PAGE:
Figure 4. Tenacity as a function of the temperature.
IMG/tenacite

This work is supported by a research contract (from december 2008 to december 2010) involving mistis and the LCFR.

Quantifying uncertainties on extreme rainfall estimations

Participants : Caroline Bernard-Michel, Laurent Gardes, Stéphane Girard.

Joint work with:Molinié, G. from Laboratoire d'Etude des Transferts en Hydrologie et Environnement (LTHE), France.

Extreme rainfalls are generally associated with two different precipitation regimes. Extreme cumulated rainfall over 24 hours results from stratiform clouds on which the relief forcing is of primary importance. Extreme rainfall rates are defined as rainfall rates with low probability of occurrence, typically with higher mean return-levels than the maximum observed level. For example Figure  5 presents the return levels for the Cévennes-Vivarais region. It is then of primary importance to study the sensitivity of the extreme rainfall estimation to the estimation method considered. A preliminary work on this topic is available in  [25] . mistis got a Ministry grant for a related ANR project (see Section 8.2 ).

Figure 5. Map of the mean return-levels (in mm) for a period of 10 years.
IMG/meanreturnlevels

Retrieval of Mars surface physical properties from OMEGA hyperspectral images using Regularized Sliced Inverse Regression.

Participants : Caroline Bernard-Michel, Mathieu Fauvel, Laurent Gardes, Stéphane Girard.

Joint work with:Douté, S. from Laboratoire de Planétologie de Grenoble, France in the context of the VAHINE project (see Section 8.2 ).

Visible and near infrared imaging spectroscopy is one of the key techniques to detect, to map and to characterize mineral and volatile (eg. water-ice) species existing at the surface of the planets. Indeed the chemical composition, granularity, texture, physical state, etc. of the materials determine the existence and morphology of the absorption bands. The resulting spectra contain therefore very useful information. Current imaging spectrometers provide data organized as three dimensional hyperspectral images: two spatial dimensions and one spectral dimension. Our goal is to estimate the functional relationship F between some observed spectra and some physical parameters. To this end, a database of synthetic spectra is generated by a physical radiative transfer model and used to estimate F . The high dimension of spectra is reduced by Gaussian regularized sliced inverse regression (GRSIR) to overcome the curse of dimensionality and consequently the sensitivity of the inversion to noise (ill-conditioned problems). This method is compared with the more classical SVM approach. GRSIR has the advantage of being very fast, interpretable and accurate. Recall that SVM approximates the functional F : y= F( x) using a solution of the form Im6 ${F{(x)}~=~\#8721 _{i=1}^n\#945 _i~K{(x,~x_i)}~+~b}$ , where xi are samples from the training set, K a kernel function and Im7 $\mfenced o=( c=) {(\#945 _i)}_{i=1}^n,~b$ are the parameters of F which are estimated during the training process. The kernel K is used to produce a non-linear function. The SVM training entails minimization of Im8 $\mfenced o=[ c=] \mfrac 1n\#8721 _{i=1}^\#8467 l\mfenced o=( c=) F{(x_i)},y_i+\#955 {\#8741 F\#8741 }^2$ with respect to Im7 $\mfenced o=( c=) {(\#945 _i)}_{i=1}^n,~b$ , and with Im9 ${l\mfenced o=( c=) F(x),y=0}$ if | F( x)- y| $ \le$$ \epsilon$ and | F( x)- y|- $ \epsilon$ otherwise. Prior to running the algorithm, the following parameters need to be fitted: $ \epsilon$ which controls the resolution of the estimation, $ \lambda$ which controls the smoothness of the solution and the kernel parameters ( $ \gamma$ for the Gaussian kernel).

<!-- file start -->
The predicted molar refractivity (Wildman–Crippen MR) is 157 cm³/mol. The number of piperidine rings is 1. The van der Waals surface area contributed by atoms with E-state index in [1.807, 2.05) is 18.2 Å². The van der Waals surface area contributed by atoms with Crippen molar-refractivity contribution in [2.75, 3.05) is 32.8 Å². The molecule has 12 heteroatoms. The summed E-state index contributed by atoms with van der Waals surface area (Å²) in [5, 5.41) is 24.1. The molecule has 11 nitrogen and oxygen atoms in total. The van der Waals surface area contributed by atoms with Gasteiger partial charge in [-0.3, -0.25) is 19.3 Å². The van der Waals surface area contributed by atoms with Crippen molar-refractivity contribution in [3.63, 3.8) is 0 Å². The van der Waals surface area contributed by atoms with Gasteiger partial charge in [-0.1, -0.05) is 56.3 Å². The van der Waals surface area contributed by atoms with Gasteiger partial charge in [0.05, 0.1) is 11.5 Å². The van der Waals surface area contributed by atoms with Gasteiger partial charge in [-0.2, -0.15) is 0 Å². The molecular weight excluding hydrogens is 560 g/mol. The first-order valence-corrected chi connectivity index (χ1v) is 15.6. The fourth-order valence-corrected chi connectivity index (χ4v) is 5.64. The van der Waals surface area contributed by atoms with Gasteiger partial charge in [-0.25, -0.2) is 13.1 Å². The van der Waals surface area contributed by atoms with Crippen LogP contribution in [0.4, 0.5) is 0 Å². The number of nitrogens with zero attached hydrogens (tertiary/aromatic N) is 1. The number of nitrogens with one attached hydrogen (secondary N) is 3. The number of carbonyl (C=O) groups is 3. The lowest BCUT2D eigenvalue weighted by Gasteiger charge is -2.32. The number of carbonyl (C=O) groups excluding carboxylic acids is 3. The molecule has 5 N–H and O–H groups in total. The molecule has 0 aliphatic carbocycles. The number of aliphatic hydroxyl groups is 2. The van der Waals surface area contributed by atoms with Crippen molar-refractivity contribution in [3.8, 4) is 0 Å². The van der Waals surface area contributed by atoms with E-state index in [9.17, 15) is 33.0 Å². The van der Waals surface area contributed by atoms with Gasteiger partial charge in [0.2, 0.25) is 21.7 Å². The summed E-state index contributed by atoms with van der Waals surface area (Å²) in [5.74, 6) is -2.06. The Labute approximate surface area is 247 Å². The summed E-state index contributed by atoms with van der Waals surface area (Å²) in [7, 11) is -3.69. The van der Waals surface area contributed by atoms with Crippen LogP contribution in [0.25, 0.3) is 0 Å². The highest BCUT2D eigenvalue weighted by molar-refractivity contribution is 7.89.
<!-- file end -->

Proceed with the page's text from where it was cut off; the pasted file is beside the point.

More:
Statistical analysis of hyperspectral multi-angular data from Mars

Participants : Caroline Bernard-Michel, Mathieu Fauvel, Florence Forbes, Laurent Gardes, Stéphane Girard.

Joint work with:Douté, S. from Laboratoire de Planétologie de Grenoble, France in the context of the VAHINE project (see Section 8.2 ).

A new generation of imaging spectrometers is emerging with an additional angular dimension, in addition to the three usual dimensions, two spatial dimensions and one spectral dimension. The surface of the planets will now be observed from different view points on the satellite trajectory, corresponding to about ten different angles, instead of only one corresponding usually to the vertical (0 degree angle) view point. Multi-angle imaging spectrometers present several advantages: the influence of the atmosphere on the signal can be better identified and separated from the surface signal on focus, the shape and size of the surface components and the surfaces granularity can be better characterized. However, this new generation of spectrometers also results in a significant increase in the size (several tera-bits expected) and complexity of the generated data. We started to investigate the use of statistical techniques to deal with these generic sources of complexity in data beyond the traditional tools in mainstream statistical packages.

Preliminary experiments carried out by Camille Neels during her 2 month internship in the team pointed out that, previous to any classification task or other analyses, some pre-processing of the images was required. We pointed out the existence in the data of a so-called spectral smile issue which we are currently trying to correct. Spectral smile refers to an artefact commonly encountered in spectral images acquired with Push-broom spectrometers. It is due to the fact that the wavelength-channel association is not constant across the spatial dimension. Regarding classification tasks, it induces artificial inhomogeneities due to sampling issues.